Brennan Collins is the Associate Director of Writing Across the Curriculum and the Center for Instructional Effectiveness at Georgia State University. The interdisciplinary nature and technology focus of these programs allows him to work with a diverse faculty in exploring inventive pedagogies. He is particularly interested in using maps in and out the classroom to develop student critical thinking. He teaches courses on graphic novels and African American and Multi-Ethnic U.S. literatures.
Our final digital pedagogy meetup of the semester featured two speakers from Emory University: Drew Kohlhorst and Alan Pike.
Our Spring 2015 season of meetups began on Monday 26 January 2015 with presentations from Robin Morris (Agnes Scott) and Jeff Donnell (Georgia Institute of Technology).
Robin Morris (Assistant Professor in the History Department at Agnes Scott College) opened our meeting with a presentation about Listening at the Oaks, an oral history partnership that introduced students to concepts, methodologies, and technologies associated with the practice of oral history by providing them with the opportunity to produce oral histories of their own in collaboration with elders living at the Clairmont Oaks Senior Residences in Decatur, GA. Read more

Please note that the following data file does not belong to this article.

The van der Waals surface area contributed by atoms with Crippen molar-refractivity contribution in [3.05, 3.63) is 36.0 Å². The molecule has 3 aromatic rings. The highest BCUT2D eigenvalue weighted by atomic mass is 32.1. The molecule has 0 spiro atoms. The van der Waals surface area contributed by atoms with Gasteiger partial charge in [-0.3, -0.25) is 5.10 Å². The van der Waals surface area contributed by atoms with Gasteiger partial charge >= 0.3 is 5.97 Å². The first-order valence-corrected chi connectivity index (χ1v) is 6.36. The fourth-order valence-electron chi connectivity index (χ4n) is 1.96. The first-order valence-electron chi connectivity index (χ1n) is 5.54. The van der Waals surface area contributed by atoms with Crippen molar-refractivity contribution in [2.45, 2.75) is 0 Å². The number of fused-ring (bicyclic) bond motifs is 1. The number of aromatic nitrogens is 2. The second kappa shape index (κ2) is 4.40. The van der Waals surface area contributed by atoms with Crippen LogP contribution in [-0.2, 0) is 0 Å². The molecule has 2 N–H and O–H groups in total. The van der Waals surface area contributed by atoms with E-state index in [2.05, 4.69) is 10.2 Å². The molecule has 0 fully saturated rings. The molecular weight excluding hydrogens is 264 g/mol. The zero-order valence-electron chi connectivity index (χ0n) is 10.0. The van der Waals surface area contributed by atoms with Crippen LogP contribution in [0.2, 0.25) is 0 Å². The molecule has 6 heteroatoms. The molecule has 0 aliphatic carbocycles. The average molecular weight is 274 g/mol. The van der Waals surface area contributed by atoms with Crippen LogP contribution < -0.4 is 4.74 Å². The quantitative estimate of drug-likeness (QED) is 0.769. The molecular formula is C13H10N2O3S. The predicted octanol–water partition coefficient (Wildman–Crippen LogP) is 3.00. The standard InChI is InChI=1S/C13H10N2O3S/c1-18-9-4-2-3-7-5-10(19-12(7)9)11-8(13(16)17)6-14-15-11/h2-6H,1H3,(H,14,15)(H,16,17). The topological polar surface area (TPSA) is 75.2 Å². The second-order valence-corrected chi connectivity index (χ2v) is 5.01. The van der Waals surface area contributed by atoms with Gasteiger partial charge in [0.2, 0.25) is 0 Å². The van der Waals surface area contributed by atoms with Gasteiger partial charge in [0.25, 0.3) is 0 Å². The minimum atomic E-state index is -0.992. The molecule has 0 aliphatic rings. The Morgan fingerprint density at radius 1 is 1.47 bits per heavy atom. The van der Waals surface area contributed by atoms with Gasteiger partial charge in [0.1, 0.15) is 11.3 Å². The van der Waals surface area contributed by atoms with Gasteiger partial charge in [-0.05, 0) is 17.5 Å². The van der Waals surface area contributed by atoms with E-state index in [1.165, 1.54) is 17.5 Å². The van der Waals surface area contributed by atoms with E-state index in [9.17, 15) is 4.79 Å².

The Emory Writing Program is excited to announce that Cheryl Ball, editor of Kairos: A Journal of Rhetoric, Technology, and Pedagogy and associate professor of digital publishing studies at West Virginia University, will be on the Emory campus to lead a series of workshops and discussions on designing multimodal student assignments and assessing the projects that result from them. She’ll also discuss building an academic digital portfolio for faculty and graduate students and lecture on “The Asymptotic Relationship between the Digital Humanities and Computers and Writing.” For a full schedule of events and more information, go here: http://bit.ly/15vFgHa.
Field Experiment is a new “public action project” sponsored by The Goat Farm Arts Center and The Hambridge Center for the Creative Arts and Sciences that “aims to uncover new truths and ignite new thinking.” It sounds like a really interesting proposal idea, and it courts “artists, scientists, architects, performers, students and visionaries.” Due date is Feb. 24. Quick turn around time, but quick selection too. For discussion within the community, see our G+ post here.